The Difference Between Professional Status and Professional Behavior

Before I delve too deeply into this topic of the difference between professional status and professional behavior, I want to provide some perspective. I’m not someone who calls people out in public. Getting into arguments with total strangers is not my jam. If it’s a friend, I might send them a private message or an email to point out that their tone or the set of facts they’re working with are… let’s say off-kilter. When it comes to acquaintances, social media “friends”, and the extended audience of their followers and friends, it becomes pointless. People are going to believe what they want, and behave the way they feel like, and not take notes from me. I have no expectation that I can control anyone other than myself.

This is why I’m addressing the general topic here, rather than dealing directly with the people I’m referring to. It’s also why I’m not going to name-and-shame anyone. The point that I’m trying to make, I feel, would be overwhelmed by someone mounting a defense of the specifics if I provided them, because that’s apparently how the internet works. What I try to do, regardless of how you might view my career status or standing within my industry, is behave professionally in public spaces.

Being a professional is no guarantee of professional behavior

The inciting incident of this story happened on the Facebook post of a “friend” of mine (in quotes, because while we have followed each other for years we rarely interact, and I cannot claim to really know him personally). He issued an articulate and well thought-out opinion on a controversial and widely-panned movie. Someone jumped into the comments and not only attempted to invalidate his opinion, but to state that said friend had no qualifications to issue such an opinion. Again, not an opinion published in a magazine notable for its film criticism, or even an entertainment website. Not even on a Facebook page claiming to offer up expert film reviews. An opinion expressed on his Facebook timeline. If there is one place that I certainly don’t expect anyone to have to produce their bona fides, it’s on personal Facebook timeline.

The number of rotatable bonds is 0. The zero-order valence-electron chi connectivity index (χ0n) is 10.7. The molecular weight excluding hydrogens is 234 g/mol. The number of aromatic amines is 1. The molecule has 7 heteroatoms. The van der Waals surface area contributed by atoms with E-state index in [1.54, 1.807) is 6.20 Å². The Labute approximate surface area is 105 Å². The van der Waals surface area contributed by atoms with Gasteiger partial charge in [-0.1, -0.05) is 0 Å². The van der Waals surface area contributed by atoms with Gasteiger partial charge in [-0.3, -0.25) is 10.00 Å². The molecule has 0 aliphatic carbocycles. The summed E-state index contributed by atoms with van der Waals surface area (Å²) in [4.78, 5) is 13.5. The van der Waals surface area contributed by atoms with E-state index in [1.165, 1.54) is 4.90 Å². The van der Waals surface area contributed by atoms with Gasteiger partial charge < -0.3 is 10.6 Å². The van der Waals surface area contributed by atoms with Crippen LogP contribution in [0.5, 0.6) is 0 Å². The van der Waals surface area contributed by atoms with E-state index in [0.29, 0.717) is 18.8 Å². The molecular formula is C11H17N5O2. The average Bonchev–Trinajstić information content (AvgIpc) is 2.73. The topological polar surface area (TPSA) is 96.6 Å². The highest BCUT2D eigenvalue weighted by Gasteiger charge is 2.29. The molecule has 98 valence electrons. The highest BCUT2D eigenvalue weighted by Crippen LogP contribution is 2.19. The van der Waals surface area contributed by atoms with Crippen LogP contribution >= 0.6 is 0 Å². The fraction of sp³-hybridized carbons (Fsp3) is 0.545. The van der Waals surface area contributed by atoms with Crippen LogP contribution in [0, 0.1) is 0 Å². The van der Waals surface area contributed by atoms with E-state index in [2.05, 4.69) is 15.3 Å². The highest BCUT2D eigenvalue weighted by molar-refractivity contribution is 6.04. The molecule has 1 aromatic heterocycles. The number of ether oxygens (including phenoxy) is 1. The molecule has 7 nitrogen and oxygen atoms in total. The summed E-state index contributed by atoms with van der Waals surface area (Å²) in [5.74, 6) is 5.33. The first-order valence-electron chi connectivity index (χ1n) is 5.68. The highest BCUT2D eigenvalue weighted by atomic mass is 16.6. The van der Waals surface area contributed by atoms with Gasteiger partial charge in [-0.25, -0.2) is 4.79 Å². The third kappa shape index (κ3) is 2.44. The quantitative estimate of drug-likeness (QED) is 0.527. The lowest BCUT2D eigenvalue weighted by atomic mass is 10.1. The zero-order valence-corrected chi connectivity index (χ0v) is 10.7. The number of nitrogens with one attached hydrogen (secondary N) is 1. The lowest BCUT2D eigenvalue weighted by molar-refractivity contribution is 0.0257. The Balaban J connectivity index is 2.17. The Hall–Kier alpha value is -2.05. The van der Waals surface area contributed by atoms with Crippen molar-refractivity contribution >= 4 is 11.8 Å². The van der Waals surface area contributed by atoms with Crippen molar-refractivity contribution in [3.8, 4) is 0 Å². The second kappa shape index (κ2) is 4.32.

Now this troll is known for doing this sort of thing. He does it because he has experience in a number of industries, including film. He’s won some awards for some things. Wikipedia has an entry on him. This person likes to throw around the fact that he is a professional, and therefore he should be listened to and respected. He feels entitled to throw professional status around as if it grants him free license to be a rude, disrespectful, repugnant asshole.

My response would have been different from that of my “friend”, because he chose to list his bona fides. And he has them. He’s worked as a reviewer for a number of sites and print publications. I would have just blocked the troll and moved on, rather than trying to defend a personal opinion on a personal page. Like the opinion that started this chain reaction, however, his response was reasoned and measured and calm. He was behaving professionally. The so-called professional was being abusive, privileged, and all-around unprofessional.

This, unfortunately, wasn’t a one-off incident. I’ve been seeing this type of behavior a lot from people who clearly should know better. While I do value expertise, and think that a lot of the world’s problems at the moment stem from a lack of respect for people who know what they’re talking about *cough* climate change *cough* immigration *cough* economics *cough* being a professional does not give you a waiver exempting you from the social contract of civilization and a free pass to ignore the rules of polite society. If nothing else, it should mean that you are held to a higher standard. You know, demonstrating that you’re a professional by acting like a professional.

 

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